Meanwhile, outside, there was a very upset little boy who really didn’t understand why he had been removed from the ceremony, and an upset mom trying to come to terms with why her child sometimes behaves like this.

The day-to-day challenges posed by autism are invisible to most people. In fact, often when I mention to people that my son has autism I get a blank stare, or the question, “What exactly does that mean?”

As ridiculous as it sounds, that’s actually a really great question.

What it means is that often things don’t turn out like you think they will. It means that you learn to live with that fact. And it means that you move on and hope for a better day.

Diploma or no, he’s off to kindergarten.

Equine therapy, donkeys and autism

April 26, 2009 recently had an interesting piece on therapeutic horse riding for autistic children.


We raise and train large-breed donkeys and my son Harrison, who is now 5, has been riding them since he was 3. In fact at age 3 he rode on a three-day pack-trip into the Sangre de Cristo mountains. He was diagnosed with autism at 4.

I try to get him out riding fairly regularly when the weather is nice. This weekend he rode both days for about 45 minutes per ride (about three miles) on the trails at Bear Basin Ranch. I lead the donkey from the ground and keep a watchful eye out for any safety issues, such as wildlife, horses, or my own dog crashing out of the brush.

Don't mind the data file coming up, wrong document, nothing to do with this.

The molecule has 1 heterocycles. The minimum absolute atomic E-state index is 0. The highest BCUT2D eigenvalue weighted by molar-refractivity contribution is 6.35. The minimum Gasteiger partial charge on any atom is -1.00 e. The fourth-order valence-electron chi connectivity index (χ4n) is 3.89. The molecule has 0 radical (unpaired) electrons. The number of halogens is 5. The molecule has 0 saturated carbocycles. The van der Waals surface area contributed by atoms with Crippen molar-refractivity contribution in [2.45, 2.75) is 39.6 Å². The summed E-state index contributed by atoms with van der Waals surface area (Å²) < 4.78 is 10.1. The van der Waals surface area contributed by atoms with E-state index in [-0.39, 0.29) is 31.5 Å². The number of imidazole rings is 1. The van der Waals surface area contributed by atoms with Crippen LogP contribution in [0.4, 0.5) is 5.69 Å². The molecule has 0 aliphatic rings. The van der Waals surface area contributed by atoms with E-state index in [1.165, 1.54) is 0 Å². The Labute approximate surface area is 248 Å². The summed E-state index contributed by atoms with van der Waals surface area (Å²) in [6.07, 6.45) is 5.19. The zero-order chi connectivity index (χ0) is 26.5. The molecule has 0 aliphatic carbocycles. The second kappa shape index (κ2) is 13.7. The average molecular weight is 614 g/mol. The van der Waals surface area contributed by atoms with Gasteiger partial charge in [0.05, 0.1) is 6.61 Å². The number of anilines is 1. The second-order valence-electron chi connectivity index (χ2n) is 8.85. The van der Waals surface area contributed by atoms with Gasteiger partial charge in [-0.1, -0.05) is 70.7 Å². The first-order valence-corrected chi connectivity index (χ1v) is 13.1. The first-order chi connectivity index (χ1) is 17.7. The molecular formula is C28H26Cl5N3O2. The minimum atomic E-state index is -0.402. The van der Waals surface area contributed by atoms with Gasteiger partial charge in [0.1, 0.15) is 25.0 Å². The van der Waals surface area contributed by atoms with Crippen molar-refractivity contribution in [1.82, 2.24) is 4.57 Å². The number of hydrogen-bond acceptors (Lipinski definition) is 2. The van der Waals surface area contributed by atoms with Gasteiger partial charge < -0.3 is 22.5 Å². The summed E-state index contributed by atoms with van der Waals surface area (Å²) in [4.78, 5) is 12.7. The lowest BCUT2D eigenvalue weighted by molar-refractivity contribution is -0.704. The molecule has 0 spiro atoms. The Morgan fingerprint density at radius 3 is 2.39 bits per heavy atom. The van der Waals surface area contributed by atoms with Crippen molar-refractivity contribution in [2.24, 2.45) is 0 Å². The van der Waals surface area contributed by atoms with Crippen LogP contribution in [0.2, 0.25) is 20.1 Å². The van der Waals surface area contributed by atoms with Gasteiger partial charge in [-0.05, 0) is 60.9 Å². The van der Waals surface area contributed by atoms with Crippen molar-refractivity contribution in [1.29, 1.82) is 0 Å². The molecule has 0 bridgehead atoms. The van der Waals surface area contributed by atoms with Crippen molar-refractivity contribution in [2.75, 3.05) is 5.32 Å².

Reading the CNN piece renewed my interest in Harrison’s riding, and the use of donkeys in this type of therapy. Perhaps one piece to the autism puzzle has been right here under my nose all along. Donkeys seem very well suited to this type of equine therapy since their movement is virtually the same as a horse, yet their generally calmer nature makes them less scary than horses.

There is a difference between therapeutic recreational riding and hippotherapy, which is done under the guidance of a licensed therapist (speech, occupational, physical, psychologist). Still, as he rides we practice singing songs and even reciting books. Harrison has several songs memorized and can bring to voice entire kids books word and verse. While riding.

This activity is also therapeutic for a parent — actively engaging the child in an enjoyable activity while freeing yourself to walk and enjoy the outdoors.Harrison and Ace.

Harrison is prone to screaming and tantrums. Both days this weekend I noticed considerable improvements in his disposition and behavior after riding.

In addition to helping with autism, getting out on the trail for some equine-assisted therapy also helps fight NDS (Nature Deficiency Syndrome), which is at least as rampant in our society as autism. We regularly point out and name the different types of trees, wildflowers and animals that we see along the way.